I AM THE FIRST ONE TO wear gloves and earmuffs in late autumn and I am the last to stop wearing them in the early part of spring. So, it made sense for me to agree to fly out of the cold winter weather and stay at a resort on a Caribbean Island. My only hesitation was the fact that I would be on the resort’s property for the entire time. I usually am not that comfortable being thrown in with strangers in a confined area for a lengthy duration of time. On an airplane, it does not bother me to sit among unfamiliar passengers or at a catered affair, where I am seated with strangers at a dinner table. However, being at a resort with the same people day in and day out, was rattling me a bit. On the plus side, the weather was in the 80’s when we landed with bright sunshine. The first night there, introductions were being made at the dinner reception; I was somewhat quiet as I was scanning the room, looking at the variety of individuals in attendance. A woman standing next to me started talking about how the heat was already making her body feel better. I agreed with her and for the next 10 minutes she cited off a list of her ailments and what she was doing to try and remedy them. I couldn’t wait to get away; but wound up seeing her every day, where she gave me an update on her health status. THERE WAS A GENTLEMAN WHO I had met that I tried to avoid as well. He was a boastful, arrogant man who did or did not know he was talking down to people. He was at my table, but you would have thought he was holding court for his subjects. It is a challenge, at least for me, to have a discussion with someone who always thinks they know better. We were talking about fitness, and he had to show me the program he uses to track his fitness progress. Looking at it, I noticed everything he was doing was focused on building up muscle in his body. I asked him what he was doing for his heart, that I did not see any cardio work being done. From that comment, I basically got a lecture about how he does his workouts fast to get his heart involved. He even had to make a point to me that he sweats which I knew was not an indicator of the amount work one was giving to their heart. I already knew better than to try and correct him. Now you know why I am not comfortable being grouped with strangers for an extended amount of time; you never know how things will go. You can see for yourself in this dramatic crime mystery. ENJOYING A WELL-DESERVED VACATION ON a cruise boat took an awful turn for detective Hercule Poirot, played by Kenneth Branagh (All is True, My Week with Marilyn), when a dead body showed up. With Tom Bateman (Cold Pursuit, Snatched) as Bill, Annette Bening (The Report, The Seagull) as Euphemia Bouc, Russell Brand (Army of One, Arthur) as Windlesham and Michael Rouse (1917, Murder on the Orient Express) as Private Laurin; this movie started out slow for me. The cast was good and some of the sets were beautiful; however, I felt the script pushed most of the excitement to the last half. Though I enjoyed seeing the exotic outdoor scenes, some of them did not look real to me. The other factor that affected me was the lack of excitement throughout most of the film. It goes without saying that Agatha Christie’s book was much better. On the bright side, I only had to be with these strangers for a couple of hours before I got to leave and go back home.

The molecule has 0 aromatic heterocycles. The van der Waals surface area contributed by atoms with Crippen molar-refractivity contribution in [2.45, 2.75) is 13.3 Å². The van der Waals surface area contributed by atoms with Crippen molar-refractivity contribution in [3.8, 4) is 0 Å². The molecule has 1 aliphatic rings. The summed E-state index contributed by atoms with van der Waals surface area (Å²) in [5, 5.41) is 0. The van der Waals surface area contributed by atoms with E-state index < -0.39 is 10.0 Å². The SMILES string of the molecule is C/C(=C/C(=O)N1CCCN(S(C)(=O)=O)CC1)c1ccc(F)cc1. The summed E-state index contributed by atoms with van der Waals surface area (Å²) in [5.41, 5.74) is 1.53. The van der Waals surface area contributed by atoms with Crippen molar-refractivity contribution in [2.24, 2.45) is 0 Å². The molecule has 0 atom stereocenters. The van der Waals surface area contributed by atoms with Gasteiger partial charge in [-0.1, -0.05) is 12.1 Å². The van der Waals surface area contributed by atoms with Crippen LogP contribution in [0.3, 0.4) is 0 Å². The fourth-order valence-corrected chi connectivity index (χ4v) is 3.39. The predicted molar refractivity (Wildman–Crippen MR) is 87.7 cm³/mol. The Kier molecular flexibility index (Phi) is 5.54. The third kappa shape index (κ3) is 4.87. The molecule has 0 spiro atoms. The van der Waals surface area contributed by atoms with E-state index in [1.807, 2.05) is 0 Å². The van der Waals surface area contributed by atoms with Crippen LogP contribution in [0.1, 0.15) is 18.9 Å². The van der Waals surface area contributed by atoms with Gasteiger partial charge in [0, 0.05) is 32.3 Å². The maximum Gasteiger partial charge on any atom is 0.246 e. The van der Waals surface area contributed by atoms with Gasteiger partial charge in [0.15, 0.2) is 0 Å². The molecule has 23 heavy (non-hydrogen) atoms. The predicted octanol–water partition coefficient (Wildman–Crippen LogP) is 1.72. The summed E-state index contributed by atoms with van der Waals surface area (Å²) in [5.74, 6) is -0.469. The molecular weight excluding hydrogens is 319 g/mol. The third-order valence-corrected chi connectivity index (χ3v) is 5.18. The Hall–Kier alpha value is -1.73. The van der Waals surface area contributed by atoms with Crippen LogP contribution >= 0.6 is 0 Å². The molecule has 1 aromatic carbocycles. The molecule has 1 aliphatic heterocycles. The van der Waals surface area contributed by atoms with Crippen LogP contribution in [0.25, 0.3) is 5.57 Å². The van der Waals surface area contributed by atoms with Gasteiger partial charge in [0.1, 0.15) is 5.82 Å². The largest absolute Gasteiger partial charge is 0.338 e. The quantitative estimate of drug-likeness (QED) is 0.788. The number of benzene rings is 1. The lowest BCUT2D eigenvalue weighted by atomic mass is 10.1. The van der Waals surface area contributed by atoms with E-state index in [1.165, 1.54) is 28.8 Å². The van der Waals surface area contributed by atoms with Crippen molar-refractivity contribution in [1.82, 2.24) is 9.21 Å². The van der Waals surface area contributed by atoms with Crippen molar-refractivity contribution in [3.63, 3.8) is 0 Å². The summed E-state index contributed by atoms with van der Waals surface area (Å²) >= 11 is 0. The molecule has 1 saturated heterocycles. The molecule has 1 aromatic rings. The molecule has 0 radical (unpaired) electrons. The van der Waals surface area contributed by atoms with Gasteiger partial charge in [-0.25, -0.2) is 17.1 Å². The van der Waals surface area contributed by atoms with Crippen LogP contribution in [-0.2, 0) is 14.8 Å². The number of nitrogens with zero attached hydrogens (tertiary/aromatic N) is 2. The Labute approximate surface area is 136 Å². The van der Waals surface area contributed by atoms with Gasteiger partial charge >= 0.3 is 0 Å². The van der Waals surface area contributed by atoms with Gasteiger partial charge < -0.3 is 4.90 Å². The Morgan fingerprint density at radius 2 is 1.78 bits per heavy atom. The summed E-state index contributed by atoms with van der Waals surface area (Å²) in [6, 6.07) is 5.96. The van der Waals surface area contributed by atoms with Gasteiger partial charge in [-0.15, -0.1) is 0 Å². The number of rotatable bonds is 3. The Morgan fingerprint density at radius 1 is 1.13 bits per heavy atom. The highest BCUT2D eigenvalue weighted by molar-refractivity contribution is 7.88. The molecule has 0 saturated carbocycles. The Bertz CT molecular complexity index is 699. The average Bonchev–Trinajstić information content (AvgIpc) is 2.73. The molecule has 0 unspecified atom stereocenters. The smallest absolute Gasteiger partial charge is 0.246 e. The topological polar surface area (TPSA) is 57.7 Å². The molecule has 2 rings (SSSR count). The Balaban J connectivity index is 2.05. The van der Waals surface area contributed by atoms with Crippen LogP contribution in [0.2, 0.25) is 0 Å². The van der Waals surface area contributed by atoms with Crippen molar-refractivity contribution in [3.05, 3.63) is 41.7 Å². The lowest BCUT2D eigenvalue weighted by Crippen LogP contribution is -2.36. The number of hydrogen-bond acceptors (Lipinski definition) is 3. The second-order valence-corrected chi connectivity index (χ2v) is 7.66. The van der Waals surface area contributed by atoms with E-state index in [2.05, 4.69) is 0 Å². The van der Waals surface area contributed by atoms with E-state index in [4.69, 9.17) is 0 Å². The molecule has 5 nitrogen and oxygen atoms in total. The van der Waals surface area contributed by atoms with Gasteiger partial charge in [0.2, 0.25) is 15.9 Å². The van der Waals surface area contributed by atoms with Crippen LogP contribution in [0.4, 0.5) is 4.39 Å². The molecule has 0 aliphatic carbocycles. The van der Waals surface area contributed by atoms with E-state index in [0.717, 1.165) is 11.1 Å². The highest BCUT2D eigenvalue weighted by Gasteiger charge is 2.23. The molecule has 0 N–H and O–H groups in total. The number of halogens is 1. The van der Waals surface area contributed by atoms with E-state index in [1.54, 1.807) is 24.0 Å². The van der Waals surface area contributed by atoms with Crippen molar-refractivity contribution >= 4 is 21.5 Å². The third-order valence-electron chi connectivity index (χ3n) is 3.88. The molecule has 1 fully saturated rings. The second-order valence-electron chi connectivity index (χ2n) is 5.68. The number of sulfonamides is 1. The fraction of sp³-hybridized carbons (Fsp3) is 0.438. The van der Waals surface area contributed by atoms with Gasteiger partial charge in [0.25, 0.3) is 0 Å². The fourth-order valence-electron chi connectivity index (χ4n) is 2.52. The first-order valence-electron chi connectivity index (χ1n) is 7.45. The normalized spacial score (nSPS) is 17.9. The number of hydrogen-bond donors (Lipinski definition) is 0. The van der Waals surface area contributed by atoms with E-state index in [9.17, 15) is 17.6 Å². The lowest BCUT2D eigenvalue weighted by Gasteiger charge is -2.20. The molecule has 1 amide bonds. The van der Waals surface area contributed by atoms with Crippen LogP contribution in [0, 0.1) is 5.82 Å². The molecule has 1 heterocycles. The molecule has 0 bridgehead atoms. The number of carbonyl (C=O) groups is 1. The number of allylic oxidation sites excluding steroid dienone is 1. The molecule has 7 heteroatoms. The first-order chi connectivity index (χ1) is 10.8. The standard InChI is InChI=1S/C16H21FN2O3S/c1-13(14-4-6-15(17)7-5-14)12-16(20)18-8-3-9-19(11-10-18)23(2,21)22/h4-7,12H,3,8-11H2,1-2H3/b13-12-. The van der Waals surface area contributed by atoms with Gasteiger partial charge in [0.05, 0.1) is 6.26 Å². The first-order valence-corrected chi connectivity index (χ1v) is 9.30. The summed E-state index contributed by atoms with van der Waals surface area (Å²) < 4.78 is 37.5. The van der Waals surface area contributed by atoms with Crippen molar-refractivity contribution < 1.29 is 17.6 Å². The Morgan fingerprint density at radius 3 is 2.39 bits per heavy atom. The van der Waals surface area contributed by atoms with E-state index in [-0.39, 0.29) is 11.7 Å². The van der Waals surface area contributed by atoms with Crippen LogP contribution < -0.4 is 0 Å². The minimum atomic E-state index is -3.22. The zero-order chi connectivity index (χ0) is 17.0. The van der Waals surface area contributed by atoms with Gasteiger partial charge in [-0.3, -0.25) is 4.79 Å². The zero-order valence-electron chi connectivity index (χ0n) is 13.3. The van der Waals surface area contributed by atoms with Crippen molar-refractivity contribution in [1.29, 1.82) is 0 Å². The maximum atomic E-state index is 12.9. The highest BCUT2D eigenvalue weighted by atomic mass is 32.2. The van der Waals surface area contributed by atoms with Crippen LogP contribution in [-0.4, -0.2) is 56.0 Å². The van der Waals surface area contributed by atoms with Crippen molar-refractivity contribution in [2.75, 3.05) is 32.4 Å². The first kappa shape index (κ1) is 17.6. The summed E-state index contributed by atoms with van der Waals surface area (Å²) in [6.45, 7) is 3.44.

2 ½ stars